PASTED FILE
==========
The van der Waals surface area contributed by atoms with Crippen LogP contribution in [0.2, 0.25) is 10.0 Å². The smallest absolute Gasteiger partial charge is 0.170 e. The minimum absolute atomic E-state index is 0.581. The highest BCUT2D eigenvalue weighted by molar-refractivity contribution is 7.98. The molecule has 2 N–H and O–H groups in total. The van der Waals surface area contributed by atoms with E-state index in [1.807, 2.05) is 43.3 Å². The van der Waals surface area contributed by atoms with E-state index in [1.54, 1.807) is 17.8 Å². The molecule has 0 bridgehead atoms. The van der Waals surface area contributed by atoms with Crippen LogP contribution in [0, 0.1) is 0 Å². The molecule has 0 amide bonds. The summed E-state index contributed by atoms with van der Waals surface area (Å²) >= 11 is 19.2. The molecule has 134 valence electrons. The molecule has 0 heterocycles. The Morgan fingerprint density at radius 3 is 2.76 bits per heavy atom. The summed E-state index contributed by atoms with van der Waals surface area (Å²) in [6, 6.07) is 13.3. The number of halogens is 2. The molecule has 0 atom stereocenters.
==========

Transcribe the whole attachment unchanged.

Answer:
The van der Waals surface area contributed by atoms with Crippen LogP contribution in [0.2, 0.25) is 10.0 Å². The smallest absolute Gasteiger partial charge is 0.170 e. The minimum absolute atomic E-state index is 0.581. The highest BCUT2D eigenvalue weighted by molar-refractivity contribution is 7.98. The molecule has 2 N–H and O–H groups in total. The van der Waals surface area contributed by atoms with E-state index in [1.807, 2.05) is 43.3 Å². The van der Waals surface area contributed by atoms with E-state index in [1.54, 1.807) is 17.8 Å². The molecule has 0 bridgehead atoms. The van der Waals surface area contributed by atoms with Crippen LogP contribution in [0, 0.1) is 0 Å². The molecule has 0 amide bonds. The summed E-state index contributed by atoms with van der Waals surface area (Å²) >= 11 is 19.2. The molecule has 134 valence electrons. The molecule has 0 heterocycles. The Morgan fingerprint density at radius 3 is 2.76 bits per heavy atom. The summed E-state index contributed by atoms with van der Waals surface area (Å²) in [6, 6.07) is 13.3. The number of halogens is 2. The molecule has 0 atom stereocenters.